Our reason for staying here was to catch the train to Taormina. From a bit of a dump we were transported to a station so spick and span that it could have been a hotel. Pastel decorations were painted over the ceilings. Polished hardwood doors and travertine floors set the scene for what came next: the town that could not believe its luck: Taormina.
Getting up the hill on a crowded bus we entered the creamy stones of the Corso Umberto – one of the most popular destinations for Italians in Sicily. Parrot said, this is because they like shopping for clothes…. it’s an airport mall housed in an 18th century main street. They love to cut Una Bella Figura. Nowhere in Sicily had this been more strongly visible, with us being somewhat under-dressed in our boat shorts and crumpled shirts and old deck shoes. Sharp footwear was the norm here, leather of multi colours, high heels and women sporting legs up to their armpits as they swing their fashion bags with the top Italian names such as Brioni, Daniele Allesandrini or for land based yachties: Paul and Shark. Brioni suits were used in the James Bond films. They were selling their limited edition Casino Royale tuxedo for £3,000 after the film came out. They are one of the few menswear houses that truly do a bespoke (a term deriv ed from English tailoring, where a length of fabric was kept aside as spoken for by the customer), a garment totally customized not only to an individual’s bodily proportions and taste, but even to their professions, and discreet, often unspoken needs. So what, said the Parrot, are the unspoken needs of customers that they list such as Donald Trump and of Vladimir Putin…?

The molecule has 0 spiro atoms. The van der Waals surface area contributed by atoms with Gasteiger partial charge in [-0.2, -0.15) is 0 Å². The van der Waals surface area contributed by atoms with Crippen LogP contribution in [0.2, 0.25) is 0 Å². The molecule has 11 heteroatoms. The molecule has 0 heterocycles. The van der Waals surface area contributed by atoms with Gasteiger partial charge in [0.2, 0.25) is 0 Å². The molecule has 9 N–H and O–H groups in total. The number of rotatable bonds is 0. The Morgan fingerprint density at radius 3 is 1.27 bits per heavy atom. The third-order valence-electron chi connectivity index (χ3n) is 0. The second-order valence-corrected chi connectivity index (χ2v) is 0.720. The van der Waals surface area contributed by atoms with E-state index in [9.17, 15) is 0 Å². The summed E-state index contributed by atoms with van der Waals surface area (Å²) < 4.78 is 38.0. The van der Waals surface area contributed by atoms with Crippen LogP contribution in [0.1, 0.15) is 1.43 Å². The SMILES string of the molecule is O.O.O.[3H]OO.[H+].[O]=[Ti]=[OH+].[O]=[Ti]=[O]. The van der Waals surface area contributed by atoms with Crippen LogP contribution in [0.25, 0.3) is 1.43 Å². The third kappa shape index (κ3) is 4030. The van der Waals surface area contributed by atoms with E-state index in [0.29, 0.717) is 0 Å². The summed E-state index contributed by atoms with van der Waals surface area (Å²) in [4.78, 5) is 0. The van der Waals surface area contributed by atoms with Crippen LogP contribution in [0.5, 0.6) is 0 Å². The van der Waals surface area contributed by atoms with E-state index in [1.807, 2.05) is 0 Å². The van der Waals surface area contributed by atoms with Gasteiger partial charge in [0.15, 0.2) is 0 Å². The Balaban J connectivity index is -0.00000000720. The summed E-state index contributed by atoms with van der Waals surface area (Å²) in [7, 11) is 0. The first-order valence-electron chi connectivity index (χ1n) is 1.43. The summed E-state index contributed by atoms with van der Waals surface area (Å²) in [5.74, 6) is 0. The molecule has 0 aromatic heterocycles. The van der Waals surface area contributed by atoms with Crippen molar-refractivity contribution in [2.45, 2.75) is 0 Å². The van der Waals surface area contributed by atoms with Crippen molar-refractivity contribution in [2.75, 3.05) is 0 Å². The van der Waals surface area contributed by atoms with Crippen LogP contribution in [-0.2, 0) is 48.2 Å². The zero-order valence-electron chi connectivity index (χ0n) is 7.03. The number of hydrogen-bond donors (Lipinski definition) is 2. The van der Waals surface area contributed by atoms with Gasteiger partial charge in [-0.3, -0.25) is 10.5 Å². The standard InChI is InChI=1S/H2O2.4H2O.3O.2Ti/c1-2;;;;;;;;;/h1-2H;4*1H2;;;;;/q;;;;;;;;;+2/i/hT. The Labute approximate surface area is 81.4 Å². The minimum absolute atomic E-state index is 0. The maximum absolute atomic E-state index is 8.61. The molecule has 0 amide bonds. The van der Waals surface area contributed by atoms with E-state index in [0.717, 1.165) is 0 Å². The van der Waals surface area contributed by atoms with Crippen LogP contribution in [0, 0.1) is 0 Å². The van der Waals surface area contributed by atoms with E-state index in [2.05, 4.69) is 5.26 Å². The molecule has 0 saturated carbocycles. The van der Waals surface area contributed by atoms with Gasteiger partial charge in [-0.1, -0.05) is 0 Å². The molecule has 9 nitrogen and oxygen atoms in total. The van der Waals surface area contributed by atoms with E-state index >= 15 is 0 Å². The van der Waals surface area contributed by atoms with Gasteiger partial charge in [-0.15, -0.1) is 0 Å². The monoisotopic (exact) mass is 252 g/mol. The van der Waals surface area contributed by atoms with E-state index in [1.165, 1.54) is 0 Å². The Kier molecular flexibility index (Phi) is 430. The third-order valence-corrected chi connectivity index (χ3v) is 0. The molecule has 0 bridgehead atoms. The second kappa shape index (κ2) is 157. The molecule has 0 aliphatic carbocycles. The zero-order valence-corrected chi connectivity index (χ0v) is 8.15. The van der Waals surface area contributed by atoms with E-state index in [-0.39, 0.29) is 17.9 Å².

We had a look in only one s hop and declined the chance to buy a white shirt for £150. Their window display was low key and understated class – all the blues and whites. Further down we saw jewellery shops with locked doors and gun carrying guards outside. We did buy ice cream and coffee, the most expensive in Sicily. But sitting in the view of the Venetian gothic palaces on the main street was worth it. We also did some drawing of the trefoil windows. Down the side street ristorante tables cascade across most of the steps. We ate at a trattoria, Il Baccanale, in the canopy being half outside. Inside as the name suggests, were paintings and ceramics of Baccanalian party flavour. I had the waiter’s recommendation, swordfish, spada, and shrimps, Sarah had the shellfish, fungole. With half a litre of house wine the bill was 40 euros.
At the Duomo a wedding party came out from the freshly painted interior, quite a mature crowd , some tottering on expensive shoes. As they chatted the flower van was being loaded to empty the church – which seemed a bit quick. Everyone sat around on the warm stones of the square, like us, chatting until they tottered along the Corso Umberto.